Preparing 5-Node Kubernetes Cluster

To get started with Kubernetes, follow the below steps:

Image

Click on Add Instances to setup first k8s node cluster

Cloning the Repository

git clone https://github.com/collabnix/kubelabs

Bootstrapping the First Node Cluster

sh bootstrap.sh

What does this script do?

The first line kubeadm init initializes a Kubernetes control-plane node and execute the below phases:

The “init” command executes the following phases:

preflight                    Run pre-flight checks
kubelet-start                Write kubelet settings and (re)start the kubelet
certs                        Certificate generation
  /ca                          Generate the self-signed Kubernetes CA to provision identities for other Kubernetes components
  /apiserver                   Generate the certificate for serving the Kubernetes API
  /apiserver-kubelet-client    Generate the certificate for the API server to connect to kubelet
  /front-proxy-ca              Generate the self-signed CA to provision identities for front proxy
  /front-proxy-client          Generate the certificate for the front proxy client
  /etcd-ca                     Generate the self-signed CA to provision identities for etcd
  /etcd-server                 Generate the certificate for serving etcd
  /etcd-peer                   Generate the certificate for etcd nodes to communicate with each other
  /etcd-healthcheck-client     Generate the certificate for liveness probes to healthcheck etcd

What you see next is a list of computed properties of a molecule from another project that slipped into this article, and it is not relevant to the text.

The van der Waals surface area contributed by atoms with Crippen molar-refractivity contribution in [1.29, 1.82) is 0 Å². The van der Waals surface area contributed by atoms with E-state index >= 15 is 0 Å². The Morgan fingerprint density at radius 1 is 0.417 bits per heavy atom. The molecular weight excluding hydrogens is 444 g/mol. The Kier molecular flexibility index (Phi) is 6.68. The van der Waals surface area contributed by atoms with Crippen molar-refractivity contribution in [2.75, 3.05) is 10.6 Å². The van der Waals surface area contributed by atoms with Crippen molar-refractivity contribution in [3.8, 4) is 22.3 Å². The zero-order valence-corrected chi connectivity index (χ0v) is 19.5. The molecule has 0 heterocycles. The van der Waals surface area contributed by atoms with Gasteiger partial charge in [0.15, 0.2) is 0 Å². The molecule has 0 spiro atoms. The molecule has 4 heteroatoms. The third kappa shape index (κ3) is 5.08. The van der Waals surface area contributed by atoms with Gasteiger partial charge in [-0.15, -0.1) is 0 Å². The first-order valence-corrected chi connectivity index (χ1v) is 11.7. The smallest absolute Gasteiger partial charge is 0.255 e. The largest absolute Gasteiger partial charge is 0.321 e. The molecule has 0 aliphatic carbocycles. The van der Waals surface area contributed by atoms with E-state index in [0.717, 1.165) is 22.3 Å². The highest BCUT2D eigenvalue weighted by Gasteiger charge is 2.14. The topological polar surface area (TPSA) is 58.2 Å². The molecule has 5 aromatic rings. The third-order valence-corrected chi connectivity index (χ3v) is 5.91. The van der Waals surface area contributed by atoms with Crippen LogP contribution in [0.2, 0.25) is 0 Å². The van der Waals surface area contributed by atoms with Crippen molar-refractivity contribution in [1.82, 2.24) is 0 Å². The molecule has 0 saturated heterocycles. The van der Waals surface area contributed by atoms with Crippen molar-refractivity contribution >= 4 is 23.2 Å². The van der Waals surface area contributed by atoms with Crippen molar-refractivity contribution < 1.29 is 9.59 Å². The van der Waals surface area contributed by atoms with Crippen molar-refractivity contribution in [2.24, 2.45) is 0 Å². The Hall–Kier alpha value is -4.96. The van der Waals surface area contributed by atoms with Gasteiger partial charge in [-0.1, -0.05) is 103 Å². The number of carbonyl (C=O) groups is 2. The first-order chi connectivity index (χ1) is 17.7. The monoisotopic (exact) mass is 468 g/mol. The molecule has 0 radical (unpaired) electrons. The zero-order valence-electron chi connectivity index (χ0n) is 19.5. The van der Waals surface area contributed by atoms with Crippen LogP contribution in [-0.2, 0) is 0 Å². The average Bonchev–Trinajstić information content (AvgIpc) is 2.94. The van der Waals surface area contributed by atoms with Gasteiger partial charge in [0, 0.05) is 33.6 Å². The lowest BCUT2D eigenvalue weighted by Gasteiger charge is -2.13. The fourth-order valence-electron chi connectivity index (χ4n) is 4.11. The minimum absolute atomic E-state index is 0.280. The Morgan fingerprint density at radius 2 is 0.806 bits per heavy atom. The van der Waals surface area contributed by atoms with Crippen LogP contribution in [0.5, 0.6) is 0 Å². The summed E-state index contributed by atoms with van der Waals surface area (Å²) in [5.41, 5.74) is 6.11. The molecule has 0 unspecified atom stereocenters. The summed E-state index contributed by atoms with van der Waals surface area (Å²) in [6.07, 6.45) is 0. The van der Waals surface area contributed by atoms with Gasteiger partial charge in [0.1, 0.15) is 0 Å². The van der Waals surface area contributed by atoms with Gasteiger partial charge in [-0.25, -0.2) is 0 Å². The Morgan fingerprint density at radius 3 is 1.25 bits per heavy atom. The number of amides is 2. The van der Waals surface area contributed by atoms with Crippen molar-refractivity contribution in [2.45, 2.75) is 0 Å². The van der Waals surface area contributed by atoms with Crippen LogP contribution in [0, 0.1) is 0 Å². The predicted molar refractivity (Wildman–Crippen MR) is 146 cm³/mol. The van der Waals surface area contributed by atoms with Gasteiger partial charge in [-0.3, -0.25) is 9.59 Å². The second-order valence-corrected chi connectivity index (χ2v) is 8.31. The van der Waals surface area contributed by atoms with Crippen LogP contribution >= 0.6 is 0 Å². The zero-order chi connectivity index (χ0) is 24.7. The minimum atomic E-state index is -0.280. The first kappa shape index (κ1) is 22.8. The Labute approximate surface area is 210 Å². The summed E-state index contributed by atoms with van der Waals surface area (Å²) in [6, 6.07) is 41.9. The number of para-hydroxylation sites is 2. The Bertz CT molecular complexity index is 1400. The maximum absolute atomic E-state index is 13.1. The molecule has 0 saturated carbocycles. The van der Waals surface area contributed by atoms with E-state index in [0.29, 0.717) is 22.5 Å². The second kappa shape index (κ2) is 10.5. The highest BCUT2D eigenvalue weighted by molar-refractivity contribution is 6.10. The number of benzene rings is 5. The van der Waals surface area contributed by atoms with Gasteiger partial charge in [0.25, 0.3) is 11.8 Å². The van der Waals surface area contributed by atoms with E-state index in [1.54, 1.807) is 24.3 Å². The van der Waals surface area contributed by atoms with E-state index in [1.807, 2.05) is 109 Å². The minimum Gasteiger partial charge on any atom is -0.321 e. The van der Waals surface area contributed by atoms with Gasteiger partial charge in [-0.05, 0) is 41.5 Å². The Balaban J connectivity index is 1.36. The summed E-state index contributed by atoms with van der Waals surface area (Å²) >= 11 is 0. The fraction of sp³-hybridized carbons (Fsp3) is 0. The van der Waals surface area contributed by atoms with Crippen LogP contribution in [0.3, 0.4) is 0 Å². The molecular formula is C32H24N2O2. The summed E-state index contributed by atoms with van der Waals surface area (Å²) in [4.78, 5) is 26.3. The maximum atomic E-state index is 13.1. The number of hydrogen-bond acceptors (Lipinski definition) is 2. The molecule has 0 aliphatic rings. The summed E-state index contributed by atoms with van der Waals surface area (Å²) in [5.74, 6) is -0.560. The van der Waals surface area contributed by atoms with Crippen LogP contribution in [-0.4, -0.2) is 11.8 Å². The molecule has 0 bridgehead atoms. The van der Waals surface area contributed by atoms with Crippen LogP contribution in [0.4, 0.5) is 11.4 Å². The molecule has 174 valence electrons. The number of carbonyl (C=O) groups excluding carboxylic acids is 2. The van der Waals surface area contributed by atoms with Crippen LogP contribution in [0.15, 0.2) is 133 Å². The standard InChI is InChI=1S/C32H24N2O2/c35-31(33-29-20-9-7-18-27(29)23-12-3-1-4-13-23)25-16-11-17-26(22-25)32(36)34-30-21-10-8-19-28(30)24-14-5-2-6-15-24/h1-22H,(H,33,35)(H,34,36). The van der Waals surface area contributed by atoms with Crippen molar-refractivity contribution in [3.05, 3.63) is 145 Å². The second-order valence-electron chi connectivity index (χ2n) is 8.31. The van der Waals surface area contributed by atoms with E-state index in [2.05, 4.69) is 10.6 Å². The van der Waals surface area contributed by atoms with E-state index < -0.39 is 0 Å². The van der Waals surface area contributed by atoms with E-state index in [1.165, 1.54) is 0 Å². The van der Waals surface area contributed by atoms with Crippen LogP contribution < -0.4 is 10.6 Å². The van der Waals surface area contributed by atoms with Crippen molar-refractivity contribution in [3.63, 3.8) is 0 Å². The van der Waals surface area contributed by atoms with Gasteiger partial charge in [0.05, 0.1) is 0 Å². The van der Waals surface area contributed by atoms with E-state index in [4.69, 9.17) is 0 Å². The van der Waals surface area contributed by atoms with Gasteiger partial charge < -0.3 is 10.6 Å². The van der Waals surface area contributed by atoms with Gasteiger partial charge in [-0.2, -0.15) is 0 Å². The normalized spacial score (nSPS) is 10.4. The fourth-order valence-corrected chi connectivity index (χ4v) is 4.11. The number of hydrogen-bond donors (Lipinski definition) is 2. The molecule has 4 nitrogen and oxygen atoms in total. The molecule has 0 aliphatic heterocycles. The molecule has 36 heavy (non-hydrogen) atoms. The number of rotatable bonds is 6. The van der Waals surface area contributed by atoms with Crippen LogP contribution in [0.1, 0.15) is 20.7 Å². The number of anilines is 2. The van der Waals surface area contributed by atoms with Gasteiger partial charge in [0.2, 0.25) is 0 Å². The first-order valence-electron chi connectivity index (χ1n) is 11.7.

/apiserver-etcd-client       Generate the certificate the apiserver uses to access etcd
  /sa                          Generate a private key for signing service account tokens along with its public key
kubeconfig                   Generate all kubeconfig files necessary to establish the control plane and the admin kubeconfig file
  /admin                       Generate a kubeconfig file for the admin to use and for kubeadm itself
  /kubelet                     Generate a kubeconfig file for the kubelet to use *only* for cluster bootstrapping purposes
  /controller-manager          Generate a kubeconfig file for the controller manager to use
  /scheduler                   Generate a kubeconfig file for the scheduler to use
control-plane                Generate all static Pod manifest files necessary to establish the control plane
  /apiserver                   Generates the kube-apiserver static Pod manifest
  /controller-manager          Generates the kube-controller-manager static Pod manifest
  /scheduler                   Generates the kube-scheduler static Pod manifest
etcd                         Generate static Pod manifest file for local etcd
  /local                       Generate the static Pod manifest file for a local, single-node local etcd instance
upload-config                Upload the kubeadm and kubelet configuration to a ConfigMap
  /kubeadm                     Upload the kubeadm ClusterConfiguration to a ConfigMap
  /kubelet                     Upload the kubelet component config to a ConfigMap
upload-certs                 Upload certificates to kubeadm-certs
mark-control-plane           Mark a node as a control-plane
bootstrap-token              Generates bootstrap tokens used to join a node to a cluster
kubelet-finalize             Updates settings relevant to the kubelet after TLS bootstrap
  /experimental-cert-rotation  Enable kubelet client certificate rotation
addon                        Install required addons for passing Conformance tests
  /coredns                     Install the CoreDNS addon to a Kubernetes cluster
  /kube-proxy                  Install the kube-proxy addon to a Kubernetes cluster

Adding New K8s Cluster Node

Click on Add Instances to setup first k8s node cluster